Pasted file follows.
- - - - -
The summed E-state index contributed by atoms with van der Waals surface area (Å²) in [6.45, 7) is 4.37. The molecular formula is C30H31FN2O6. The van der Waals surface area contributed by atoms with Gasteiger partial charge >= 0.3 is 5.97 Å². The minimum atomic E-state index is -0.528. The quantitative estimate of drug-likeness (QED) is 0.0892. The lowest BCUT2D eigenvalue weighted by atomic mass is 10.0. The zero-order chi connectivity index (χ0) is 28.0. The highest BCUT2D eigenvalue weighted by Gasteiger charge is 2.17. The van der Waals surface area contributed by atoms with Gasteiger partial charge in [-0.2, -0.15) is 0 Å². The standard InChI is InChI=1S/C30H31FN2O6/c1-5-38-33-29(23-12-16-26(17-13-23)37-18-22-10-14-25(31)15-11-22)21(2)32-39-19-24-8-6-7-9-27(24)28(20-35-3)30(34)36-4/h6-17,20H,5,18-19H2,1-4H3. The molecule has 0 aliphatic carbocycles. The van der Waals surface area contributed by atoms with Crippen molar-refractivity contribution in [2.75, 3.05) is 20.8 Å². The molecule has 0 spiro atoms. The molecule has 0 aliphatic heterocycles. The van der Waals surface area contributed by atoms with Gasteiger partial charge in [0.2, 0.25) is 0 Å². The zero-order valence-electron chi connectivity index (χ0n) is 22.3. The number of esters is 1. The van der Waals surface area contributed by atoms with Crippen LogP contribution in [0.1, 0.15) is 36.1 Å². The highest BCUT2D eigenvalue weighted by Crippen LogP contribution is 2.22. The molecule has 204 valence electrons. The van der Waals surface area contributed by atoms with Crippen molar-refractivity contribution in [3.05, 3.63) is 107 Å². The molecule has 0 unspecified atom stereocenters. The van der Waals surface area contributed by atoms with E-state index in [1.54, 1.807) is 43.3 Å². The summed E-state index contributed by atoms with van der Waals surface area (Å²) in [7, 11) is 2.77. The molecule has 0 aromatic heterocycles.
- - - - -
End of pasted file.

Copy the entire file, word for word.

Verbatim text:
The summed E-state index contributed by atoms with van der Waals surface area (Å²) in [6.45, 7) is 4.37. The molecular formula is C30H31FN2O6. The van der Waals surface area contributed by atoms with Gasteiger partial charge >= 0.3 is 5.97 Å². The minimum atomic E-state index is -0.528. The quantitative estimate of drug-likeness (QED) is 0.0892. The lowest BCUT2D eigenvalue weighted by atomic mass is 10.0. The zero-order chi connectivity index (χ0) is 28.0. The highest BCUT2D eigenvalue weighted by Gasteiger charge is 2.17. The van der Waals surface area contributed by atoms with Gasteiger partial charge in [-0.2, -0.15) is 0 Å². The standard InChI is InChI=1S/C30H31FN2O6/c1-5-38-33-29(23-12-16-26(17-13-23)37-18-22-10-14-25(31)15-11-22)21(2)32-39-19-24-8-6-7-9-27(24)28(20-35-3)30(34)36-4/h6-17,20H,5,18-19H2,1-4H3. The molecule has 0 aliphatic carbocycles. The van der Waals surface area contributed by atoms with Crippen molar-refractivity contribution in [2.75, 3.05) is 20.8 Å². The molecule has 0 spiro atoms. The molecule has 0 aliphatic heterocycles. The van der Waals surface area contributed by atoms with Gasteiger partial charge in [0.2, 0.25) is 0 Å². The zero-order valence-electron chi connectivity index (χ0n) is 22.3. The number of esters is 1. The van der Waals surface area contributed by atoms with Crippen LogP contribution in [0.1, 0.15) is 36.1 Å². The highest BCUT2D eigenvalue weighted by Crippen LogP contribution is 2.22. The molecule has 204 valence electrons. The van der Waals surface area contributed by atoms with Crippen molar-refractivity contribution in [3.05, 3.63) is 107 Å². The molecule has 0 unspecified atom stereocenters. The van der Waals surface area contributed by atoms with E-state index in [1.54, 1.807) is 43.3 Å². The summed E-state index contributed by atoms with van der Waals surface area (Å²) in [7, 11) is 2.77. The molecule has 0 aromatic heterocycles.